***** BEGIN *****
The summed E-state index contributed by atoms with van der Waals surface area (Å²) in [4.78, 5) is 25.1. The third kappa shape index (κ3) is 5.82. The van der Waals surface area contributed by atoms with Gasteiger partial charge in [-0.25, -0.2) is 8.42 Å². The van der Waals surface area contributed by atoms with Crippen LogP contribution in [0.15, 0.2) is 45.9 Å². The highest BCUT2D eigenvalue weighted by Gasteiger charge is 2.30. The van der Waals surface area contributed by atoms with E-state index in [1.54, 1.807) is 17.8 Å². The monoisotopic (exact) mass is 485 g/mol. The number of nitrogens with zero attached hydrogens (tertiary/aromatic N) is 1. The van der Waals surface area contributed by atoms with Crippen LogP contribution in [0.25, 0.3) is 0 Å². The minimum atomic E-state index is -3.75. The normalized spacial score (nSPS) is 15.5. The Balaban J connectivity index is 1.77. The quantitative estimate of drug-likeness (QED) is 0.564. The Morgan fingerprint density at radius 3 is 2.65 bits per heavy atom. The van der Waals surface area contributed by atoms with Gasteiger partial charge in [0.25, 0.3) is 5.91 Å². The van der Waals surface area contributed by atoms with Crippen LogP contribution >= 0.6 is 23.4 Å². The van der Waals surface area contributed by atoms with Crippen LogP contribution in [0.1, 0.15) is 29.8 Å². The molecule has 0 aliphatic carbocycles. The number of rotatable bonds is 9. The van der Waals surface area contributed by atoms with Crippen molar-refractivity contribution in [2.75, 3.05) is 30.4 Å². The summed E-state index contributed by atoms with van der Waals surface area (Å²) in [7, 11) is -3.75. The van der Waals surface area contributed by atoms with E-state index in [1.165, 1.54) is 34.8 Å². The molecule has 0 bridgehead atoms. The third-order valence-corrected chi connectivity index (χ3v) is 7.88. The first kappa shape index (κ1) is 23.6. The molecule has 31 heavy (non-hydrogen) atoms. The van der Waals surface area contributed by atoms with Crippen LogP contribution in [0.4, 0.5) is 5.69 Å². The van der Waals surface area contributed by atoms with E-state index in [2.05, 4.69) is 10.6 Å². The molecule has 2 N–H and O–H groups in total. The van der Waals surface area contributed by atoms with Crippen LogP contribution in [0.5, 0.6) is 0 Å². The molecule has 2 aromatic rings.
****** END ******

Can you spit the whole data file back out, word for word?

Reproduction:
The summed E-state index contributed by atoms with van der Waals surface area (Å²) in [4.78, 5) is 25.1. The third kappa shape index (κ3) is 5.82. The van der Waals surface area contributed by atoms with Gasteiger partial charge in [-0.25, -0.2) is 8.42 Å². The van der Waals surface area contributed by atoms with Crippen LogP contribution in [0.15, 0.2) is 45.9 Å². The highest BCUT2D eigenvalue weighted by Gasteiger charge is 2.30. The van der Waals surface area contributed by atoms with E-state index in [1.54, 1.807) is 17.8 Å². The monoisotopic (exact) mass is 485 g/mol. The number of nitrogens with zero attached hydrogens (tertiary/aromatic N) is 1. The van der Waals surface area contributed by atoms with Crippen LogP contribution in [0.25, 0.3) is 0 Å². The minimum atomic E-state index is -3.75. The normalized spacial score (nSPS) is 15.5. The Balaban J connectivity index is 1.77. The quantitative estimate of drug-likeness (QED) is 0.564. The Morgan fingerprint density at radius 3 is 2.65 bits per heavy atom. The van der Waals surface area contributed by atoms with Gasteiger partial charge in [0.25, 0.3) is 5.91 Å². The van der Waals surface area contributed by atoms with Crippen LogP contribution >= 0.6 is 23.4 Å². The van der Waals surface area contributed by atoms with Crippen LogP contribution in [0.1, 0.15) is 29.8 Å². The molecule has 0 aliphatic carbocycles. The number of rotatable bonds is 9. The van der Waals surface area contributed by atoms with Crippen molar-refractivity contribution in [2.75, 3.05) is 30.4 Å². The summed E-state index contributed by atoms with van der Waals surface area (Å²) in [7, 11) is -3.75. The van der Waals surface area contributed by atoms with E-state index in [1.165, 1.54) is 34.8 Å². The molecule has 0 bridgehead atoms. The third-order valence-corrected chi connectivity index (χ3v) is 7.88. The first kappa shape index (κ1) is 23.6. The molecule has 31 heavy (non-hydrogen) atoms. The van der Waals surface area contributed by atoms with Crippen LogP contribution in [0.4, 0.5) is 5.69 Å². The van der Waals surface area contributed by atoms with E-state index in [2.05, 4.69) is 10.6 Å². The molecule has 2 N–H and O–H groups in total. The van der Waals surface area contributed by atoms with Crippen LogP contribution in [0.5, 0.6) is 0 Å². The molecule has 2 aromatic rings.